Whether you're aiming for completely natural inconspicuous HDR images, or in-your-face HDR drama this software can get you where you want to be quickly and easily thanks to powerful and intuitive controls. For now Mac users have access to what is arguably the best HDR software created to date.
Power and intuitive controls
Can be used as a plug-in with Lightroom
Over 70 presets
Non-destructive file format
Level of manual control
You need a decent spec Mac
Fiddly scroll bars
File sizes can be huge
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If you've been taking a look at the amazing landscape, cityscape, interior and travel photography online, chances are you've seen a lot of HDR. It's so good these days that quite often you wouldn't even know the technique had been used.
Gone are the days of muddy mid-tones and eye-watering halos, HDR photography has undergone something of a Renaissance. The results are so natural they're not even noticeable, and Aurora HDR 2017 is a part of this photographic revolution.
Aurora HDR 2017 is the latest version of the award-winning Aurora HDR software that was created with the HDR photographer Trey Ratcliffe. The aim of was to create the best HDR software in the world. With the ability to work as a standalone program or as a plug-in for software such as Lightroom and Photoshop, and with over 600,000 downloads of the software, there's no denying its popularity.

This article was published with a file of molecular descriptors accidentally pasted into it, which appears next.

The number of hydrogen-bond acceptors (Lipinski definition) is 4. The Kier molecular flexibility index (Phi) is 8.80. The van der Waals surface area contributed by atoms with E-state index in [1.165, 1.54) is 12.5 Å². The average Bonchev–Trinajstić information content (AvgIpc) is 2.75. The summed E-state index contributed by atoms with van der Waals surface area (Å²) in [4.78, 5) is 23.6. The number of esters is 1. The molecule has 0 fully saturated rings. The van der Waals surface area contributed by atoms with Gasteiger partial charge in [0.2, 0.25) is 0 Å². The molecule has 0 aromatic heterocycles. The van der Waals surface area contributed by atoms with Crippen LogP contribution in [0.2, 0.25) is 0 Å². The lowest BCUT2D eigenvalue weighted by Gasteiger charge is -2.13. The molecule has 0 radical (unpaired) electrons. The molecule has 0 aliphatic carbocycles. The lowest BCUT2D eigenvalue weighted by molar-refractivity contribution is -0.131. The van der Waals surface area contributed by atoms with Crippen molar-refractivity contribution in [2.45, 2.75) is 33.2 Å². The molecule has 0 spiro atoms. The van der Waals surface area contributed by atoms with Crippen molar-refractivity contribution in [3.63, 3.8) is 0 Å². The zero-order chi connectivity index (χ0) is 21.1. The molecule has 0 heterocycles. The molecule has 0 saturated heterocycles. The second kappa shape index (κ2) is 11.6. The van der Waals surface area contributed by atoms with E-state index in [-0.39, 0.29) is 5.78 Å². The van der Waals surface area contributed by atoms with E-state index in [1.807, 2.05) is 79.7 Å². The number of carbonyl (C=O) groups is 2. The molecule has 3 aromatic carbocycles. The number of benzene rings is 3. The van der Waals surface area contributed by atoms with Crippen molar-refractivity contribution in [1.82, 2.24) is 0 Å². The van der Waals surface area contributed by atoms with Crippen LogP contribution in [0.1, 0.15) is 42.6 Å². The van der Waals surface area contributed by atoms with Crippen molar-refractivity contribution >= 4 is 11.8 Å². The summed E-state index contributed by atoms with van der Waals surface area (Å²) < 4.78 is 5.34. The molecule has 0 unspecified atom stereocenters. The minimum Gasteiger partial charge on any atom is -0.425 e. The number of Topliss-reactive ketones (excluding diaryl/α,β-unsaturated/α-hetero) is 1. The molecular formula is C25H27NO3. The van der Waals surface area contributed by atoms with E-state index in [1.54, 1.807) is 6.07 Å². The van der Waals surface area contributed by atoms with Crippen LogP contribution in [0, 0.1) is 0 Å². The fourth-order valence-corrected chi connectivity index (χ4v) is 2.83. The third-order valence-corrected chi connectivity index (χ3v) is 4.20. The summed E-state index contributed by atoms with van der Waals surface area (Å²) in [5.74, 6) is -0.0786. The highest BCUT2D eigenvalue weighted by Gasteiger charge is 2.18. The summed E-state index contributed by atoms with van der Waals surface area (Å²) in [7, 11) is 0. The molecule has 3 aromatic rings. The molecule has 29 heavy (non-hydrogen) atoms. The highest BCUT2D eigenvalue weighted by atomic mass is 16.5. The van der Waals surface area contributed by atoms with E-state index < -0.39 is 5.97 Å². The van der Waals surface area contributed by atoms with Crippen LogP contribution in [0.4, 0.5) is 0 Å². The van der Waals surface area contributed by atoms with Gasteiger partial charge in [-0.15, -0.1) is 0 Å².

The latest version of the software brings with it a whole host of new features including new and improved tools, and more powerful algorithms offering even more realistic and natural results.
Ease of use
Editing software needs to be easy to use to attract more users, and in this department Aurora HDR is fantastic. Once the software has been started you'll be guided through the process of loading your images with explanations of what you need to do. For beginners this is great, and more experienced users can ignore them. If you need help at any point you can access the user guide and tutorial videos from the Help menu.
Once your HDR image opens you'll be presented with an interface that's well laid out and easy to navigate. The main part of the interface is taken up by the image window, with the main tools and tool bars along the top and the image controls in a panel on the right. At the bottom there are over 70 presets in eight groups, and you can of course create your own. This means you can create fantastic HDR images in a wide range of styles in seconds. Whether you're looking for natural effects or the ultimate grunge looks, you'll find them here.
These can then be personalised by adjusting the main adjustment sliders to you liking. The alternative to presets is to start from scratch and do everything yourself. The beauty of this software is that it allows you to take as much, or as little manual control over your images as you wish, but still achieve great results.
What's more, whether you're working with JPEGs, TIFFs, PSDs, raw files and more, the software can read your image files and you can even create Layers. If you save a non-destructive Aurora HDR Document you can save Layers and other localised adjustments. However, it is worth noting that file sizes can be huge because of all the data they hold.
There are so many existing, improved and new features in this new software that it would take a short novel to list them all. So whether you're new to Aurora HDR or looking to upgrade, you certainly won't be disappointed. There's a new Zone System for Luminosity Masks – yes, you read correctly, you can create luminosity masks in Aurora, and it's incredibly simple. Not to mention powerful.